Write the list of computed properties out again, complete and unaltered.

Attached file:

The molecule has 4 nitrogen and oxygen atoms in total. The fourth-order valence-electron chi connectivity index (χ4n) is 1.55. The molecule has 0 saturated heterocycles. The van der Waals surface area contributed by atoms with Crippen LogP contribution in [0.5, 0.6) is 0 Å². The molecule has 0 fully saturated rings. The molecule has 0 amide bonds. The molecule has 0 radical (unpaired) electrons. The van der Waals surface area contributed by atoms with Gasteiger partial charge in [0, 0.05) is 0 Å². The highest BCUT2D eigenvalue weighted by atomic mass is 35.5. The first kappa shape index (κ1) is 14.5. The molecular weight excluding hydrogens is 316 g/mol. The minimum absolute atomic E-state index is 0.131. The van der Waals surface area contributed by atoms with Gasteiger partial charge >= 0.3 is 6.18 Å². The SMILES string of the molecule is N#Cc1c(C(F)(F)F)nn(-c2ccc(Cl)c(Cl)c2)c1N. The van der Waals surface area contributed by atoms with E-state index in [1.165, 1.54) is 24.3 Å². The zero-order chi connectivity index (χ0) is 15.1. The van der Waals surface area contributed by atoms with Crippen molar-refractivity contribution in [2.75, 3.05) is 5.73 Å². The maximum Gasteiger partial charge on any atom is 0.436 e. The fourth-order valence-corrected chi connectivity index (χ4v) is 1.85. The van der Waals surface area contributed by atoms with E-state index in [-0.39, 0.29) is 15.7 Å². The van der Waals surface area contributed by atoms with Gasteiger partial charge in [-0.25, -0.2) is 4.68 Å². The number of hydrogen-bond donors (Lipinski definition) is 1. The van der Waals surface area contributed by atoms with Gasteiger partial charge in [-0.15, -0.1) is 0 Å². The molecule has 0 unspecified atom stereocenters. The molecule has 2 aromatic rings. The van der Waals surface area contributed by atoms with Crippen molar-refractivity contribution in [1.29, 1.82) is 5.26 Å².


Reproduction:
The molecule has 4 nitrogen and oxygen atoms in total. The fourth-order valence-electron chi connectivity index (χ4n) is 1.55. The molecule has 0 saturated heterocycles. The van der Waals surface area contributed by atoms with Crippen LogP contribution in [0.5, 0.6) is 0 Å². The molecule has 0 fully saturated rings. The molecule has 0 amide bonds. The molecule has 0 radical (unpaired) electrons. The van der Waals surface area contributed by atoms with Gasteiger partial charge in [0, 0.05) is 0 Å². The highest BCUT2D eigenvalue weighted by atomic mass is 35.5. The first kappa shape index (κ1) is 14.5. The molecular weight excluding hydrogens is 316 g/mol. The minimum absolute atomic E-state index is 0.131. The van der Waals surface area contributed by atoms with Gasteiger partial charge >= 0.3 is 6.18 Å². The SMILES string of the molecule is N#Cc1c(C(F)(F)F)nn(-c2ccc(Cl)c(Cl)c2)c1N. The van der Waals surface area contributed by atoms with E-state index in [1.165, 1.54) is 24.3 Å². The zero-order chi connectivity index (χ0) is 15.1. The van der Waals surface area contributed by atoms with Crippen molar-refractivity contribution in [2.75, 3.05) is 5.73 Å². The maximum Gasteiger partial charge on any atom is 0.436 e. The fourth-order valence-corrected chi connectivity index (χ4v) is 1.85. The van der Waals surface area contributed by atoms with E-state index in [-0.39, 0.29) is 15.7 Å². The van der Waals surface area contributed by atoms with Gasteiger partial charge in [-0.25, -0.2) is 4.68 Å². The number of hydrogen-bond donors (Lipinski definition) is 1. The van der Waals surface area contributed by atoms with Gasteiger partial charge in [-0.15, -0.1) is 0 Å². The molecule has 0 unspecified atom stereocenters. The molecule has 2 aromatic rings. The van der Waals surface area contributed by atoms with Crippen molar-refractivity contribution in [1.29, 1.82) is 5.26 Å².